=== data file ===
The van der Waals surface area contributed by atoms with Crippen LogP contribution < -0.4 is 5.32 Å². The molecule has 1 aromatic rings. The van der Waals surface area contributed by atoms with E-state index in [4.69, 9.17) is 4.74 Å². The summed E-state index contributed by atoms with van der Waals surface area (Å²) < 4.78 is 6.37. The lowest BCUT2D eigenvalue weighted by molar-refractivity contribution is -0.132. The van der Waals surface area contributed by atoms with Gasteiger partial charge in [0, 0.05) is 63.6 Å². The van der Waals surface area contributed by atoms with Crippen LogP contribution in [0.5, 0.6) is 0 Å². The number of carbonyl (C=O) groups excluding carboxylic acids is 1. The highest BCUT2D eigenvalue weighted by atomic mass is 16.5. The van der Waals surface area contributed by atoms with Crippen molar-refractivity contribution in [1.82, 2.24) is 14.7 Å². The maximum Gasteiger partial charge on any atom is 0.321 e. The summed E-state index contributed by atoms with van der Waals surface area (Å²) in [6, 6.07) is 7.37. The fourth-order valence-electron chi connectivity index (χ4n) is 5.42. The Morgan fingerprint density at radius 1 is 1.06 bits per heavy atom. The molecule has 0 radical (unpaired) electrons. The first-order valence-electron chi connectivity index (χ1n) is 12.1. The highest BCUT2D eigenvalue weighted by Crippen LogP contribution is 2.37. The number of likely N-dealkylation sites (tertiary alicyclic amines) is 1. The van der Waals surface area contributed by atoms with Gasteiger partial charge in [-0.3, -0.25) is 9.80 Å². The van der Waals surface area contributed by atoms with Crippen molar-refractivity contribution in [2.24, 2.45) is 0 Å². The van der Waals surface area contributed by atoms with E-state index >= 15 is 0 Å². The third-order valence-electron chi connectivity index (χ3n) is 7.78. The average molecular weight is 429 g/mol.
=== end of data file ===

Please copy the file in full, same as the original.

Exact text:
The van der Waals surface area contributed by atoms with Crippen LogP contribution < -0.4 is 5.32 Å². The molecule has 1 aromatic rings. The van der Waals surface area contributed by atoms with E-state index in [4.69, 9.17) is 4.74 Å². The summed E-state index contributed by atoms with van der Waals surface area (Å²) < 4.78 is 6.37. The lowest BCUT2D eigenvalue weighted by molar-refractivity contribution is -0.132. The van der Waals surface area contributed by atoms with Gasteiger partial charge in [0, 0.05) is 63.6 Å². The van der Waals surface area contributed by atoms with Crippen LogP contribution in [0.5, 0.6) is 0 Å². The number of carbonyl (C=O) groups excluding carboxylic acids is 1. The highest BCUT2D eigenvalue weighted by atomic mass is 16.5. The van der Waals surface area contributed by atoms with Crippen molar-refractivity contribution in [1.82, 2.24) is 14.7 Å². The maximum Gasteiger partial charge on any atom is 0.321 e. The summed E-state index contributed by atoms with van der Waals surface area (Å²) in [6, 6.07) is 7.37. The fourth-order valence-electron chi connectivity index (χ4n) is 5.42. The Morgan fingerprint density at radius 1 is 1.06 bits per heavy atom. The molecule has 0 radical (unpaired) electrons. The first-order valence-electron chi connectivity index (χ1n) is 12.1. The highest BCUT2D eigenvalue weighted by Crippen LogP contribution is 2.37. The number of likely N-dealkylation sites (tertiary alicyclic amines) is 1. The van der Waals surface area contributed by atoms with Gasteiger partial charge in [-0.3, -0.25) is 9.80 Å². The van der Waals surface area contributed by atoms with Crippen molar-refractivity contribution in [2.24, 2.45) is 0 Å². The van der Waals surface area contributed by atoms with E-state index >= 15 is 0 Å². The third-order valence-electron chi connectivity index (χ3n) is 7.78. The average molecular weight is 429 g/mol.